Fucked Up — David Comes to Life
The new release from Canadian hardcore legends Fucked Up is a full-blown concept album. Its storyline goes something like this: David, a factory worker in 80s Britain, meets a nice girl. She dies. David gets depressed and winds up in an even more fraught relationship. Then things begin to get awfully surreal. You’ll have to decipher the rest yourself because we need to move on. I’ve only got four hundred more words to try and explain just how incredible this album is.
Fucked Up has a history of unconventional musical swerves that seem at odds with its hardcore roots. No stranger to wilfully ignoring the pigeonholing of genre restrictions, the band has released albums filled with decidedly non-punk instrumentation, and isn’t remotely afraid to stretch songs out to prog-worthy lengths. The idea that Fucked Up would release a rock-opera, something you’d normally associate with self-indulgent 70s rock bands, doesn’t seem too surprising if you consider that their two previous long-players, Hidden World and The Chemistry of Common Life, were both expansive, challenging works.
While the new album is certainly more ambitious and epic than anything Fucked Up has released before—lyrically contorting a tale of love and loss into a complex meta-narrative—musically at least they’ve taken a step backwards. In the past the band has been happy to luxuriate in layering sounds, but David comes to life is filled with snappy pithy numbers. There are still plenty of guitars on board; they’ve just adjusted the mix to highlight the old-school hardcore grunt. It’s a smart move, because for all its length, and despite the convoluted storyline, the album races through its eighteen tracks with plenty of catchy melodies to ensure it never drags.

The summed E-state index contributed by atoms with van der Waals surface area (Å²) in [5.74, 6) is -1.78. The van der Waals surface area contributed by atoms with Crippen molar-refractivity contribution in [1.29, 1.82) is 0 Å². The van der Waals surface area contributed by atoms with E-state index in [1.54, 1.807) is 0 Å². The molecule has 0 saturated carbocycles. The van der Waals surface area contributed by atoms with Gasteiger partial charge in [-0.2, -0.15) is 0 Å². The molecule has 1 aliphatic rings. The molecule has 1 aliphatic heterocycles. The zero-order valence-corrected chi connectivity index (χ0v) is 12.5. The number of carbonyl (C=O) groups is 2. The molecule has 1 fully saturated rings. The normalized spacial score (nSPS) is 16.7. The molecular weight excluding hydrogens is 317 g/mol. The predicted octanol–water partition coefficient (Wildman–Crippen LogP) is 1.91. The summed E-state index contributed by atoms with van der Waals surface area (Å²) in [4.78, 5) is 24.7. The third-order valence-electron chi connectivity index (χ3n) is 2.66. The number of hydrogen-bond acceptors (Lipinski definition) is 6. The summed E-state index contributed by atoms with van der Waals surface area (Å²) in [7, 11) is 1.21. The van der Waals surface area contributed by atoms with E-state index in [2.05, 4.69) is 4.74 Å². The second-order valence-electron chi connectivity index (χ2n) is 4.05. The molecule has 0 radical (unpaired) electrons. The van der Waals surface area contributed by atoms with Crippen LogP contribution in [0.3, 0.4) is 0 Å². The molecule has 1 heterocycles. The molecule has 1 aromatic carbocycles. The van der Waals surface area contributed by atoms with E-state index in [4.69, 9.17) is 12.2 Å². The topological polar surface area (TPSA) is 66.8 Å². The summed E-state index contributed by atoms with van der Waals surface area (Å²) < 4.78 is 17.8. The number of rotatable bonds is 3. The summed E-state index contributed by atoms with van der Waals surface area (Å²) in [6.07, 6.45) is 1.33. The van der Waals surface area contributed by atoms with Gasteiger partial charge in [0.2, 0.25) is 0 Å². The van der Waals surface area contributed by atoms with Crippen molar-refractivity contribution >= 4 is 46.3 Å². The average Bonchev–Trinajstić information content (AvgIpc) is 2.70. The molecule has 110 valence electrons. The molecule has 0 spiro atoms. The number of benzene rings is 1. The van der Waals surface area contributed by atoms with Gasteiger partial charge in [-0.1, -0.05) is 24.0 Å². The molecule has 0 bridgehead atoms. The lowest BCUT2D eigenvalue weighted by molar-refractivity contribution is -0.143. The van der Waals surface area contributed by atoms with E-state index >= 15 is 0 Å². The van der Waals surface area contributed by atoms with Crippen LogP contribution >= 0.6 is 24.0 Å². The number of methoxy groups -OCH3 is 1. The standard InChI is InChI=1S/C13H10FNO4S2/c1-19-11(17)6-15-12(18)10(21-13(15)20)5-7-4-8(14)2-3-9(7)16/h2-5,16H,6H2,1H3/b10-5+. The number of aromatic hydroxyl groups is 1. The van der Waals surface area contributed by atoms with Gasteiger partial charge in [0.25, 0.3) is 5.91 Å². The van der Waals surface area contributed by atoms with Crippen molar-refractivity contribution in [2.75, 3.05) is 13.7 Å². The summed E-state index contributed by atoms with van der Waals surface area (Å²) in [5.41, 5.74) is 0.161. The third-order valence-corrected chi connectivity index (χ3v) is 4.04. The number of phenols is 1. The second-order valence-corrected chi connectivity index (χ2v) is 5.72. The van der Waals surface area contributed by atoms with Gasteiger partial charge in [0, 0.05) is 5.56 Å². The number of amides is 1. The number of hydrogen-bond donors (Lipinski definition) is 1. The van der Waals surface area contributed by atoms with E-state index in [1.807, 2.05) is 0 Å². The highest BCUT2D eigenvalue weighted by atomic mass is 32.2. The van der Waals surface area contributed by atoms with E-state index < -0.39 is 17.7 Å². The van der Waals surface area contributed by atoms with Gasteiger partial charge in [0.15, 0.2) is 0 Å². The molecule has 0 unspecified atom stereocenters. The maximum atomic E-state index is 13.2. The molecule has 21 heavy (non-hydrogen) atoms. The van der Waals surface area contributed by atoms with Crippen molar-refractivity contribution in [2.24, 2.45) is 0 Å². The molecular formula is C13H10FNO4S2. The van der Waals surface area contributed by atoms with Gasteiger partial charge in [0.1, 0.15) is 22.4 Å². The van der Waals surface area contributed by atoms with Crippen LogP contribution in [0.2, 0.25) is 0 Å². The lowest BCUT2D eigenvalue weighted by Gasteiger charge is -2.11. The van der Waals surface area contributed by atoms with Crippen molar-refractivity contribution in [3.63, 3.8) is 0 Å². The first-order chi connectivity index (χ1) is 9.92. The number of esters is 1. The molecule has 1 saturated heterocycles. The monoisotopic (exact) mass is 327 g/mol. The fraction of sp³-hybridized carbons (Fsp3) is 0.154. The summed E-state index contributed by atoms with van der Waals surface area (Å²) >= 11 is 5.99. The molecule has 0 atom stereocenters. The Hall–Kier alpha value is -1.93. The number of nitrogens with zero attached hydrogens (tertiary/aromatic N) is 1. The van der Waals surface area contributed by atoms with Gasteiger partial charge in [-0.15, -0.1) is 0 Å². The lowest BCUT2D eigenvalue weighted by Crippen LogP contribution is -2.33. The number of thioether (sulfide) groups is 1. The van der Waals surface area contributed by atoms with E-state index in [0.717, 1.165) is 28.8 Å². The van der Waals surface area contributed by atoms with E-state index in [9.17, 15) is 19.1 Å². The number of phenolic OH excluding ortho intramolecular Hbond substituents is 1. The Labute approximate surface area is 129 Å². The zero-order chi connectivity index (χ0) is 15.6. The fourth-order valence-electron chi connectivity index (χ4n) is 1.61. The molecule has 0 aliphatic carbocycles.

With lead singer Pink Eyes barking out those gravelled vocals and guest vocalists bringing a poignant, heavy-hearted feel to many tracks, this is an album that only a band as uncompromising as Fucked Up could make. Sure, Fucked Up isn’t the first punk band to dabble in the rock-opera realm, but it is the first band in a long time to do so with credible non-mainstream appeal. This is what real innovative punk rock sounds like and for a band so notorious for its deviations this is a fully focused effort. Fucked Up has released great albums before this, but if the band never records another note—and there’ve been plenty of hints dropped in interviews to suggest it may not last much longer in its current state—then its legacy is secured with David comes to life.
Portions of this review published in Issue 44 of Manual magazine.